Despite huge strides over the past few decades, use of online cigarettes continues to be the nation's leading preventable cause of disease, disability and death — and not just for smokers. According to the Campaign for Tobacco-Free Kids, some 450,000 Americans die from cigarettes store use each year, with about 50,000 of those deaths attributable to secondhand smoke cigarettes exposure.

The fight to protect all Floridians from asthma, lung cancer, heart disease and other health effects of discount cigarette online is gaining momentum. Orange County is at the epicenter of that movement, with the "all in" project leading the way. The strong support from business, health, education and community groups is helping the project in championing efforts to expand tobacco-free places in our community.

Efforts of this magnitude are not enough. Unfair language inserted into state statutes stands in the way. Florida law pre-empts the regulation of smoking cigarettes to the state government, tying the hands of cities and counties that wish to enact stricter smoking cigarettes policies. Shouldn't our locally elected officials be able to respond to their constituents' desires for more pro-health policies?

Many communities in Orange County think so. Apopka, Belle Isle, Eatonville, Ocoee, Oakland and Orlando recently passed resolutions calling for the restoration of home rule, and the Orange County Commission approved the resolution on Tuesday. Our local state legislators should take heed of this movement and lead the charge to repeal the unfair pre-emption law during the 2012 legislative session.

The time has come to deal with the facts on how tobacco-free places impact our local economy. A recent study by University of Illinois economists found Florida's 2003 ban on workplace smoking cigarettes actually boosted restaurant sales and did not affect other businesses. Smoke-free policies also produce dramatic increases in workplace productivity and decreases in employer health-care costs.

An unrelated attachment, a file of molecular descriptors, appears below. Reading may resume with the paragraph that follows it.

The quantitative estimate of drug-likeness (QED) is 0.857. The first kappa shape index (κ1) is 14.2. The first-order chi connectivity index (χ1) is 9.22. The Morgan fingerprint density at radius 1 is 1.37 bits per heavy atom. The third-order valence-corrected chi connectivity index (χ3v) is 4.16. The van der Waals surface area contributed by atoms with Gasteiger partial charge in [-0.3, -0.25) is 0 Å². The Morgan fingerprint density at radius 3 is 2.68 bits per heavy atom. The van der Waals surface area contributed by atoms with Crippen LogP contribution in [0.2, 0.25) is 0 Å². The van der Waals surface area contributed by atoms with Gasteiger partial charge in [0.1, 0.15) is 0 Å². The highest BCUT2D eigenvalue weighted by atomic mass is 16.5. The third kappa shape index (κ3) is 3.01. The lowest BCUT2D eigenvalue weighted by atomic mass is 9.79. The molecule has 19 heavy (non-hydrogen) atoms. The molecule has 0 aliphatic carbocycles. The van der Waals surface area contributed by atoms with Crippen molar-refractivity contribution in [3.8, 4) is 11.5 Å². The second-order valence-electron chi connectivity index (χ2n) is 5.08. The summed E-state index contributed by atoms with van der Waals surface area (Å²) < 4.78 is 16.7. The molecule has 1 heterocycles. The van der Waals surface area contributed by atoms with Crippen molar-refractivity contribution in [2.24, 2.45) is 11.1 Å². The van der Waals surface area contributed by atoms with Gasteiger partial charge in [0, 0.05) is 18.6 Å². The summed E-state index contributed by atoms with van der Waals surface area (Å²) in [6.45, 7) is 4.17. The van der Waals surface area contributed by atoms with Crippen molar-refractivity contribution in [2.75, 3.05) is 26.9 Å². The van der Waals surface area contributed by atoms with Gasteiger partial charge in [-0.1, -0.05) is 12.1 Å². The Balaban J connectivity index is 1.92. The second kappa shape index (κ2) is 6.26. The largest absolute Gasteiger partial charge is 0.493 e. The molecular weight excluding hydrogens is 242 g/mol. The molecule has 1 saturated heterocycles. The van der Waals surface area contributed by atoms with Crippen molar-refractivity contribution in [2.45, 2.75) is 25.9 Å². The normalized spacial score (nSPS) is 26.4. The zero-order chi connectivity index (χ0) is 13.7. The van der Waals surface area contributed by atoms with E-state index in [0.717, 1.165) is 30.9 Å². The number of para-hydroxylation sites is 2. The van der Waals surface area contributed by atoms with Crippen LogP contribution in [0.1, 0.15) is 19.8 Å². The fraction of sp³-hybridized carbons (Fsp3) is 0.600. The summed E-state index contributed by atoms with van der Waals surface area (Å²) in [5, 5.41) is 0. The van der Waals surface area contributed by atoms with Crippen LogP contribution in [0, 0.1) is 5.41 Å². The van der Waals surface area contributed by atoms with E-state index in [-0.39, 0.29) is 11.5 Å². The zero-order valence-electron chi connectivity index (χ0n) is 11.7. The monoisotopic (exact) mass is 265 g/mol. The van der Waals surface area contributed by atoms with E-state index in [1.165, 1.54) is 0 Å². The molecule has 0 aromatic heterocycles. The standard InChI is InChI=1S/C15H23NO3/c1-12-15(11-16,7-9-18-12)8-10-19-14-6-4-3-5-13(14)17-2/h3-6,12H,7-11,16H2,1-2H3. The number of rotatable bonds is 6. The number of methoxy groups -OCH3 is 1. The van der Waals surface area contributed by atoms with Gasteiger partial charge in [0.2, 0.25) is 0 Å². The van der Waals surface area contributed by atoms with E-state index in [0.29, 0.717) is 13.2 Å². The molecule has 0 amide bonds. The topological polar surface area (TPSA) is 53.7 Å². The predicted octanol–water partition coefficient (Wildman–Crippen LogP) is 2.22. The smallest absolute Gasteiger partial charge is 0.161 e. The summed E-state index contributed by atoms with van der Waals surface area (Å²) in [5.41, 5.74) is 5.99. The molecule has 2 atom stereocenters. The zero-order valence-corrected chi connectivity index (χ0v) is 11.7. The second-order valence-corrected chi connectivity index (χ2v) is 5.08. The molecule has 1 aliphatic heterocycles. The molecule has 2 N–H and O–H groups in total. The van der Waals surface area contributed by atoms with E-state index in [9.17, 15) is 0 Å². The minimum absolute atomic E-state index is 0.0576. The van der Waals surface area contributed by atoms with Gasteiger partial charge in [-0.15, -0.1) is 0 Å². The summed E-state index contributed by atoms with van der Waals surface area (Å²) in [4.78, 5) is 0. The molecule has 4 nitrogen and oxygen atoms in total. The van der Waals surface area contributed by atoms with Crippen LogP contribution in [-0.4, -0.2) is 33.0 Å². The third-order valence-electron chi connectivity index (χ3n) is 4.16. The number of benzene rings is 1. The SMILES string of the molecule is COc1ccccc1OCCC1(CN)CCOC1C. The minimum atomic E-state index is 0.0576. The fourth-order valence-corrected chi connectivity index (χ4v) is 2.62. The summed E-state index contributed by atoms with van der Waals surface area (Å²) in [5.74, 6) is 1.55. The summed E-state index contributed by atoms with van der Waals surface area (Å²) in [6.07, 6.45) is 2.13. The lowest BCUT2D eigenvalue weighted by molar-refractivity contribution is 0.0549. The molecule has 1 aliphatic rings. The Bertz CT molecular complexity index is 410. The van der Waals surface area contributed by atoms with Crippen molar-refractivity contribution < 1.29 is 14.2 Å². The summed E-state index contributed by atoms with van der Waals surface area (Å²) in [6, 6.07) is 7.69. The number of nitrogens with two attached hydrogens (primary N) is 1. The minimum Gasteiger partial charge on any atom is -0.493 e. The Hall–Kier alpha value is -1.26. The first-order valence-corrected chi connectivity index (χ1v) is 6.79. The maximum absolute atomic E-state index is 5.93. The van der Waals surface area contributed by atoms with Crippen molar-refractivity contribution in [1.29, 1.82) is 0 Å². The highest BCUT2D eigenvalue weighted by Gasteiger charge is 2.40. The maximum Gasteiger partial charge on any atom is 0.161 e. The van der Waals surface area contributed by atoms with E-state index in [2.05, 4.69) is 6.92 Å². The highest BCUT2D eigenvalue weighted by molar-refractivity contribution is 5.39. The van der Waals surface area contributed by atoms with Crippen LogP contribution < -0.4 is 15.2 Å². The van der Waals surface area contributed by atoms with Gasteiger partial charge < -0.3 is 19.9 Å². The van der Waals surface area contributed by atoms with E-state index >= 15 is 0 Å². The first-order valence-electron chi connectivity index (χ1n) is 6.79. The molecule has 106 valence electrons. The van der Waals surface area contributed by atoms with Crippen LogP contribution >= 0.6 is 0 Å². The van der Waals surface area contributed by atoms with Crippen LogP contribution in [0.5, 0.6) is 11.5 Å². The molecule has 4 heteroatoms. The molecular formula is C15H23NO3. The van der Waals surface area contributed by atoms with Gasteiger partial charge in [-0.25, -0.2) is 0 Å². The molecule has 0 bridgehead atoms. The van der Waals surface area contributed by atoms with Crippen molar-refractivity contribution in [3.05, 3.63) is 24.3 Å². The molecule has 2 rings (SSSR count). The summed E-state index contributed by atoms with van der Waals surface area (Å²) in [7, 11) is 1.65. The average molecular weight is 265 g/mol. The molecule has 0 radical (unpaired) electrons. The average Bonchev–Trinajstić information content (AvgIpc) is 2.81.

The U.S. Centers for Disease Control and Prevention estimates that each worker who smokes costs an employer an additional $3,391 per year in lost productivity and excess medical expenditures. Tobacco-free policies do not hinder businesses but in fact provide substantial benefits.

Let's not forget there are lives at stake. In Orange County, more than half our children are regularly exposed to secondhand smoke. Recognizing the importance of ensuring a healthy environment for their students, Orange County Public Schools will make all campus properties tobacco-free this January. Valencia College and the University of Central Florida will become smoke-free next fall.

Those three community efforts alone will protect nearly 300,000 students from secondhand smoke cigarettes while they are at school. But many Orange County residents still face daily risks. Take, for example, bar employees. As in so many other states, shouldn't they have the right to work in a smoke-free environment? And shouldn't parks and other public outdoor venues, especially those likely to have children present, be smoke-free as well?

Local governments should be afforded the opportunity to protect community health as their citizens have requested. An independent survey conducted for the "all in" project in May found that a majority of Orange County's registered voters support making our bars, parks, schools and colleges tobacco-free.

As a former U.S. surgeon general, I am honored to chair the "all in" project's volunteer board. The broad support for this initiative is evidenced by the range of community leaders who serve with me, including representatives of the American Cancer Society, Orange County Healthy Start Coalition, University of Central Florida, Orlando Magic, Community Foundation of Central Florida, Walt Disney World, Orlando City Council, American Heart Association, Orlando Health, Winter Park Health Foundation, and Rosen Hotels and Resorts.

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